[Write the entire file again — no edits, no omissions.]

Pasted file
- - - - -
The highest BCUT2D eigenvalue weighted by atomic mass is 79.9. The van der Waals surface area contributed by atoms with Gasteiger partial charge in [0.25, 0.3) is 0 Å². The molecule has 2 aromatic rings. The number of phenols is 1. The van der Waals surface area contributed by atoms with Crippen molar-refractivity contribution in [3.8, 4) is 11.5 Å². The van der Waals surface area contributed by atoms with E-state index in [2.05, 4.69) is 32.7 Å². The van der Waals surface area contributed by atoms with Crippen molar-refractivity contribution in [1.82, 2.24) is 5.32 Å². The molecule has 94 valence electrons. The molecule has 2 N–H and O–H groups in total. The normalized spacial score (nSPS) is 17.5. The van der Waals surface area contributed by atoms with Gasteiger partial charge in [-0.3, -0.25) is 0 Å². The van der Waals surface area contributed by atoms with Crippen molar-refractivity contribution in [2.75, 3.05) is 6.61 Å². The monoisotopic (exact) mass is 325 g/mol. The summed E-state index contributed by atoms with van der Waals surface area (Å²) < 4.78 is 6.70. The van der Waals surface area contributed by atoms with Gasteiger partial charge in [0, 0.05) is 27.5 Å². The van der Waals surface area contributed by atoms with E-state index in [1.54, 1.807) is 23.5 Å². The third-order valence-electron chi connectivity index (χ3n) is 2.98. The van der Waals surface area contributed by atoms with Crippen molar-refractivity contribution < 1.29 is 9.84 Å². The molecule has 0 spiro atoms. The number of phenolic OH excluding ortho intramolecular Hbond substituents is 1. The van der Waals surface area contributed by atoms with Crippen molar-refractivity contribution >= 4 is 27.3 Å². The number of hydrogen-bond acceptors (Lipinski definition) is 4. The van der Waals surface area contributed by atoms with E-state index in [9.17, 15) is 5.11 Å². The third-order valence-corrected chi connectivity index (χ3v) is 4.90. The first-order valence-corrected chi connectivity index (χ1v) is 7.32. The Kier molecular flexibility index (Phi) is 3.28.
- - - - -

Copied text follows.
The highest BCUT2D eigenvalue weighted by atomic mass is 79.9. The van der Waals surface area contributed by atoms with Gasteiger partial charge in [0.25, 0.3) is 0 Å². The molecule has 2 aromatic rings. The number of phenols is 1. The van der Waals surface area contributed by atoms with Crippen molar-refractivity contribution in [3.8, 4) is 11.5 Å². The van der Waals surface area contributed by atoms with E-state index in [2.05, 4.69) is 32.7 Å². The van der Waals surface area contributed by atoms with Crippen molar-refractivity contribution in [1.82, 2.24) is 5.32 Å². The molecule has 94 valence electrons. The molecule has 2 N–H and O–H groups in total. The normalized spacial score (nSPS) is 17.5. The van der Waals surface area contributed by atoms with Gasteiger partial charge in [-0.3, -0.25) is 0 Å². The van der Waals surface area contributed by atoms with Crippen molar-refractivity contribution in [2.75, 3.05) is 6.61 Å². The monoisotopic (exact) mass is 325 g/mol. The summed E-state index contributed by atoms with van der Waals surface area (Å²) < 4.78 is 6.70. The van der Waals surface area contributed by atoms with Gasteiger partial charge in [0, 0.05) is 27.5 Å². The van der Waals surface area contributed by atoms with E-state index in [1.54, 1.807) is 23.5 Å². The third-order valence-electron chi connectivity index (χ3n) is 2.98. The van der Waals surface area contributed by atoms with Crippen molar-refractivity contribution < 1.29 is 9.84 Å². The molecule has 0 spiro atoms. The number of phenolic OH excluding ortho intramolecular Hbond substituents is 1. The van der Waals surface area contributed by atoms with Crippen molar-refractivity contribution >= 4 is 27.3 Å². The number of hydrogen-bond acceptors (Lipinski definition) is 4. The van der Waals surface area contributed by atoms with E-state index in [9.17, 15) is 5.11 Å². The third-order valence-corrected chi connectivity index (χ3v) is 4.90. The first-order valence-corrected chi connectivity index (χ1v) is 7.32. The Kier molecular flexibility index (Phi) is 3.28.